Commercial reactors have used the same fuel for decades: small pellets of uranium dioxide stacked inside long cylindrical rods made of a zirconium alloy. Zirconium allows the neutrons generated from fission in the pellets to readily pass among the many rods submerged in water inside a reactor core, supporting a self-sustaining, heat-producing nuclear reaction.

Trouble is, if the zirconium overheats, it can react with water and produce hydrogen, which can explode. That scenario fed two of the world’s worst reactor accidents: the 1979 potential explosion and partial meltdown at Three Mile Island in the U.S. and the 2011 explosions and radiation release at Fukushima Daiichi in Japan. (The 1986 Chernobyl accident was caused by faulty reactor design and operation.)

9 Medical & Biotech : DNA Data Storage Is Closer Than You Think

Life’s information-storage system is being adapted to handle massive amounts of information

By Sang Yup Lee

Every minute in 2018, Google conducted 3.88 million searches, and people watched 4.33 million videos on YouTube, sent 159,362,760 e-mails, tweeted 473,000 times and posted 49,000 photos on Instagram, according to software company Domo. By 2020 an estimated 1.7 megabytes of data will be created per second per person globally, which translates to about 418 zettabytes in a single year (418 billion one-terabyte hard drives’ worth of information), assuming a world population of 7.8 billion. The magnetic or optical data-storage systems that currently hold this volume of 0s and 1s typically cannot last for more than a century, if that. Further, running data centers takes huge amounts of energy. In short, we are about to have a serious data-storage problem that will only become more severe over time.

10 Energy : Utility-Scale Energy Storage Will Enable a Renewable Grid

A roadblock to sustainable energy solutions is coming unstuck

By Andrea Thompson

The way the world gets its electricity is undergoing a rapid transition, driven by both the increased urgency of decarbonizing energy systems and the plummeting costs of wind and solar technology. In the past decade electricity generated by renewables in the U.S. has doubled, primarily from wind and solar installations, according to the Energy Information Administration. In January 2019 the EIA forecast that wind, solar and other nonhydroelectric renewables would be the fastest-growing slice of the electricity portfolio for the next two years. But the intermittent nature of those sources means that electric utilities need a way to keep energy in their back pocket for when the sun is not shining and the winds are calm. That need is increasing interest in energy-storage technology—in particular, lithium-ion batteries, which are finally poised to be more than just a bit player in the grid.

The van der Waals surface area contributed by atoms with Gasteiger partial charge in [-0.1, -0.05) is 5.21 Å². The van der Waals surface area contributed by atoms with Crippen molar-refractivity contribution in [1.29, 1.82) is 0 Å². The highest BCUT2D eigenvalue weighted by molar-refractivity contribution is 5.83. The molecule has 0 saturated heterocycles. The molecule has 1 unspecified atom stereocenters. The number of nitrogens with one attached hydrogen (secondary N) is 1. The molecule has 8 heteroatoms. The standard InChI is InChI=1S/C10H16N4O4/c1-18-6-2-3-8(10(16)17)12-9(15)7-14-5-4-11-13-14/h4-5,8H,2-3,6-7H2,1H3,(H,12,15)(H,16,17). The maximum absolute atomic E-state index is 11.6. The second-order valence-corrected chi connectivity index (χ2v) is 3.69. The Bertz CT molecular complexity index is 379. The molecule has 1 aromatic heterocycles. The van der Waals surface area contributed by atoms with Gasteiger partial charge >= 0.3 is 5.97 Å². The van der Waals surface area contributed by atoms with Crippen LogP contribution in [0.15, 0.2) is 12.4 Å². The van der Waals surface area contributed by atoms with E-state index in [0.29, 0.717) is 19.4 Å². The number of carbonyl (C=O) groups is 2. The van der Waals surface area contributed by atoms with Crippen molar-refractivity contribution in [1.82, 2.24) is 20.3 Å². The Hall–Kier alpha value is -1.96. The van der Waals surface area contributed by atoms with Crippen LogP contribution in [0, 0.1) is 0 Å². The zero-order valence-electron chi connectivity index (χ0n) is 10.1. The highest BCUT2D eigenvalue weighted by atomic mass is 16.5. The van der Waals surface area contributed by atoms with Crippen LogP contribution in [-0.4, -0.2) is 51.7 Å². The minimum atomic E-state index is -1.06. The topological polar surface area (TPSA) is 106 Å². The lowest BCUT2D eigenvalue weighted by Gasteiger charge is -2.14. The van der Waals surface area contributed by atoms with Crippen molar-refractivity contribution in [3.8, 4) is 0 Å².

For decades pumped-storage hydropower, a simple process that features reservoirs at different elevations, has been the dominant large-scale energy-storage method in the U.S. To store energy, water is pumped into the higher reservoir; when that energy is needed, the water is released into the lower reservoir, flowing through a turbine along the way. Pumped-storage hydropower currently accounts for 95 percent of U.S. utility-scale energy storage, according to the Department of Energy. But as efficiency and reliability have improved, and manufacturing costs have tumbled, lithium-ion batteries have surged. They account for more than 80 percent of the U.S.’s utility-scale battery-storage power capacity, which jumped from just a few megawatts a decade ago to 866 megawatts by February 2019, the EIA says. A March 2019 analysis by Bloomberg New Energy Finance reports that the cost of electricity from such batteries has dropped by 76 percent since 2012, making them close to competitive with the plants, typically powered by natural gas, that are switched on during times of high electricity demand. To date, whereas batteries have largely been used to make brief, quick adjustments to maintain power levels, utilities in several states, including Florida and California, are adding lithium-ion batteries that will be able to last for two to four hours. Earlier energy research firm Wood Mackenzie estimated that the market for energy storage would double from 2018 to 2019 and triple from 2019 to 2020.

Scientific American-12-2019-Top 10 Emerging Technologies of 2019 innovations future vision anticipation prospective foresight

More info :

http://www.ict-21.ch/l4d/pg/file/read/921575/scientific-american122019top-10-emerging-technologies-of-2019

 

About Raymond Morel (3369 Articles)
Raymond Morel is a member of the Board of Directors at SI and is President of Social-IN3, a cooperative of a researchers’ convinced of the need to address new challenges of today's Information Age, which is slowly and surely modify the entire society.

Laisser un commentaire